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. Last Updated: 07/27/2016

Turkmenbashi Gives Lesson in Patriotism

ASHGABAT, Turkmenistan -- This is the country that Turkmenbashi the Great built -- not yet a great country, but greatly unusual.

Here the money -- every denomination -- bears the portrait of Turkmenbashi the Great. So do local brands of vodka and tea. A gilded statue of Turkmenbashi the Great towers over downtown Ashgabat, turning with the desert sun, so it always lights his face. Every student in the country studies his book, the "Ruhnama." Every government office has a weekly study hour to discuss "Ruhnama"; the Foreign Ministry meets Wednesdays at 5:30 p.m.

"Various people say it's a personality cult," the subject of this hero worship said recently, without apology. Turkmenbashi, or father of all Turkmen, is the identity adopted by Saparmurad Niyazov, the first and so far only president of Turkmenistan.

If taken at face value, Niyazov's cause is to instill in the Turkmen ethnic group a sense of nationhood. Just in case, he also offers freebies. His government gives away water, electricity and natural gas.

Niyazov perceived a nation deprived of a history or a code of its own traditions and values, so he included both in his stream-of-consciousness guide to good thinking, the "Ruhnama," which his officials compare to the Koran. The book jumps from subject to subject, urging its readers to appreciate Turkmen traditions and be model citizens.

It would never have been easy to create a real country from the raw material Niyazov inherited in 1991. Turkmenistan had one big asset: natural gas reserves ranking among the top dozen in the world and substantial oil reserves. But Turkmenistan controls no significant outlets to the rest of the world. Turkmen gas is sold only with the agreement of Russia. But it brings substantial revenues -- not to the national treasury, but to Niyazov's "presidential fund," currently said by Western specialists to hold about $2.5 billion. Only the Great Leader can dispense these funds, which are held offshore. The critical issue for Turkmenistan, according to Wilson and many others, is whether it can use its oil and gas windfall to build a thriving state.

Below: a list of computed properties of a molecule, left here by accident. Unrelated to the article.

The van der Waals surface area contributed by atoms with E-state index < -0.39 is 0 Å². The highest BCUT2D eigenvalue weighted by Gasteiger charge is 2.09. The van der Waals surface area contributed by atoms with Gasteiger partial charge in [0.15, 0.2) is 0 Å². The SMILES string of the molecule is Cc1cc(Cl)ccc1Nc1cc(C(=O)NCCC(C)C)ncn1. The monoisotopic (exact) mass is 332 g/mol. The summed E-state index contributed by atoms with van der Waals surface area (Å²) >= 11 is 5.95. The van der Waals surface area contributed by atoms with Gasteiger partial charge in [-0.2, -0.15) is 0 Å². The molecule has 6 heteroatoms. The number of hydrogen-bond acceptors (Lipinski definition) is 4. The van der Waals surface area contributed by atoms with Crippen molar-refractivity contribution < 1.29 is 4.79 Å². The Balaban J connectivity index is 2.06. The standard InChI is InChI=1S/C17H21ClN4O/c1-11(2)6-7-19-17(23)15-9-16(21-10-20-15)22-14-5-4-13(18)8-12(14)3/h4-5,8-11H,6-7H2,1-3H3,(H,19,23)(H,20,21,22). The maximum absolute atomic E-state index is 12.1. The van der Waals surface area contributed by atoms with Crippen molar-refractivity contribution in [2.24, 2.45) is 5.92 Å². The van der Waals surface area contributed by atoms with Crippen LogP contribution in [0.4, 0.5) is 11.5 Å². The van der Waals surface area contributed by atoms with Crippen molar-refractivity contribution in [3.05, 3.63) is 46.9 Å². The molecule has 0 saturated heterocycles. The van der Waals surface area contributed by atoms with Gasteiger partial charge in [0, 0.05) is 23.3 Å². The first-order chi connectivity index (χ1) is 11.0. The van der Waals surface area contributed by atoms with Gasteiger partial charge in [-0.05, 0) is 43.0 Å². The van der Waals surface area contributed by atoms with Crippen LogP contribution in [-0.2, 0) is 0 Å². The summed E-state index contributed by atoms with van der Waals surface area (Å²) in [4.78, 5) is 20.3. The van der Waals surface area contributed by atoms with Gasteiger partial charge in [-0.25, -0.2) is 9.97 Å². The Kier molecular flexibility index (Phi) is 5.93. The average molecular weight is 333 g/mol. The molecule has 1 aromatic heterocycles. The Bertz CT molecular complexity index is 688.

Niyazov speaks of the importance of education, but in his own way. "The future of the Turkmen state will depend on how the current students are educated," he said at a televised meeting of ministers and educators in April. Then, over several hours, he micromanaged the education system, naming new chancellors and vice chancellors of institutions of higher learning, listing exactly how many students each could admit next fall, sometimes altering the numbers on the fly, and emphasizing repeatedly that education must be tailored to specific jobs and functions.

This is the Niyazov method of governance. Ministers have been publicly docked a month's pay for making what Niyazov considered to be mistakes. And dozens have been fired -- so many that, according to foreigners here who deal with the government, Niyazov has run out of competent people. Officials, even ministers, are afraid to make any decision, so foreigners now assume they must get to Niyazov himself to get an issue resolved. "There's no policy at all," said Wilson; policy is what the president decides. And the president, though famous for his ability to remember names and details, "is totally limited in his own capacity" intellectually, Wilson said.

Others point to Niyazov's eccentric behavior. He drives himself everywhere in a big Mercedes, accompanied by an entourage, and lives alone. His Russian wife lives in Moscow with a daughter, and a son travels the world but is rarely seen here. Niyazov eats Italian food sent over to the gold-domed presidential palace from an Italian-run hotel.

The president's mercurial behavior with international businesses has ruined Turkmenistan's reputation as a place to invest.

A somewhat brighter side of the situation is that Niyazov does not routinely terrorize his countrymen. There are many fewer political prisoners here than in other Central Asian states -- the U.S. State Department could find only one for its annual human rights report in March.